Mickelson fell short of great expectations

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Phil Mickelson of the United States hits a

Phil Mickelson of the United States hits a shot during the final round of the 2012 Masters Tournament at Augusta National Golf Club in Augusta, Georgia. (April 8, 2012) Photo Credit: Getty Images

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Mark Herrmann Newsday columnist Mark Herrmann

Herrmann has covered the Mets and Yankees since 1988, and has been Newsday’s national golf writer since

AUGUSTA, Ga.

The first indication that it was really bad for Phil Mickelson came as he walked toward the edge of the woods to the left of the fourth green and someone in the gallery told him, "It ain't that bad."

The fellow was just trying to cheer up Mickelson because the ball was wedged in deeply near what looked like bamboo and ivy. Sure enough, the greatest lefthanded golfer of all time took two swipes righthanded, then chunked a pitch into the bunker, blasted out and converted a triple-bogey 6. He was done at this Masters.

With that, we all got another lesson in major championship golf: It ain't that easy.

Also, there is no such thing as a sure thing.

If ever there had been a cinch, this would have been it. Mickelson entered the final round in the final group, a spot from which he had won his three green jackets. He was on a massive roll from Saturday. He was only one shot behind Peter Hanson, a nice guy and good golfer, but probably in over his head. The fellows who were behind did not seem to matter. This is Phil's course and this was going to be Phil's day.

The stories were ready to write themselves: Mickelson refused to quit after being 4 over after 10 holes Thursday. He had actually ignited his week with the triple-bogey he made on 10 that day, losing a ball in something akin to spinach. He was to earn his fourth green jacket, securing a special place in the history of golf.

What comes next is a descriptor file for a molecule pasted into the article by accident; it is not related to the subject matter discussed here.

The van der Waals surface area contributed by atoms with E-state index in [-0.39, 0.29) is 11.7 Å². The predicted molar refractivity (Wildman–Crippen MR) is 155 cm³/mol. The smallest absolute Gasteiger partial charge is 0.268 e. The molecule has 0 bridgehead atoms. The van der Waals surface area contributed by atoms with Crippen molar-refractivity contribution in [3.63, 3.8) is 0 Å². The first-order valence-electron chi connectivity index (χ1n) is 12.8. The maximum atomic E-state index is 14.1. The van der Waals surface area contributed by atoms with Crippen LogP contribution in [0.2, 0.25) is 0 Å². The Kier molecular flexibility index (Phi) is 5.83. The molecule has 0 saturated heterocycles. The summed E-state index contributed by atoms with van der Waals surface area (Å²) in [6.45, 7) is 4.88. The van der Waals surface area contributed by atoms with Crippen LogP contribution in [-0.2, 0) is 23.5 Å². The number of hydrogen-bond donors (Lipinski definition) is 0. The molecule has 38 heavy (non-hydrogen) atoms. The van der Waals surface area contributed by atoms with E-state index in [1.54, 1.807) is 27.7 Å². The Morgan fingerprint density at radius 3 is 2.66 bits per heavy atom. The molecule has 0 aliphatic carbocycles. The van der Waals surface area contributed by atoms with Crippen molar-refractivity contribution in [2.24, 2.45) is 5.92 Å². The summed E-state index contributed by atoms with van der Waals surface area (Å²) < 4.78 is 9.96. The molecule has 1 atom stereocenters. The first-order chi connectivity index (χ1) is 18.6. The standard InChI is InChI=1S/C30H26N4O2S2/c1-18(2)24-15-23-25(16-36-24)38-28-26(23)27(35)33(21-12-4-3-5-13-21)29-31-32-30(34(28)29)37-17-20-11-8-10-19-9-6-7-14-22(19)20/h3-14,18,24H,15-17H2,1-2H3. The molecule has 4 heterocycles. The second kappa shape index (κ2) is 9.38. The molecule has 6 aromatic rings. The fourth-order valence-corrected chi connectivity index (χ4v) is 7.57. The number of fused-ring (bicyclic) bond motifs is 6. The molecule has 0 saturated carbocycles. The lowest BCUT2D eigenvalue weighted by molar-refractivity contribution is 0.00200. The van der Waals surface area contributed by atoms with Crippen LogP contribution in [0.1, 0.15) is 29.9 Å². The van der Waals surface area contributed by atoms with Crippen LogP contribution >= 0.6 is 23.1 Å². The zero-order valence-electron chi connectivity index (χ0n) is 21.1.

Except that the history of golf is filled with weird bounces, like the one his 4-iron shot took as it clanged off the railing of the bleachers left of No. 4 green.

Mickelson defended his shot and strategy, saying he had to aim left because he thought the trouble was all to the right. "If it goes into people and stops right there, no problem. If it goes into the grandstand, no problem," he said. "It hit the metal railing and shot in the trees. And not only was it unplayable, but I couldn't take an unplayable [lie]. There was no place to go other than back to the tee. So I took the risk of trying to hit it a few times."

That's Mickelson. Risk-taking had paid off from the pine straw in 2010, and many other times. "Phil Mickelson goes for it. That's why he wins," said Bubba Watson, his fellow lefty who won Sunday.

Although Mickelson kept saying that he was most upset about not taking advantage of opportunities on the back nine, it is hard not to think about how his round would have gone had he just made bogey on the fourth hole. But you can say that about most major championships. It is darned hard to win them, and always has been.

Stories say that Craig Wood was accepting congratulations for having won the 1935 Masters until Gene Sarazen made a double-eagle on the 15th hole. That forced a playoff, which Sarazen won -- essentially putting the Masters on the map. It remains the most famous double-eagle in tournament history, regardless of the one Louis Oosthuizen made on No. 2 Sunday.

Jack Nicklaus and Tiger Woods have been so amazingly good, they have made winning majors look easier than it is. They also have elevated the stature and exposure of the four big tournaments so much that elite golfers become totally distracted by them. As Padraig Harrington, a three-time major winner, said the other day: "You've hit such a high in your career that you want it all the time. And that 'want' can sometimes get in you."

When Mickelson was asked what he took from this day, he said: "Third place. It's not what I was hoping for."

It wasn't what most of us had expected of a day that reminded us not to expect anything.

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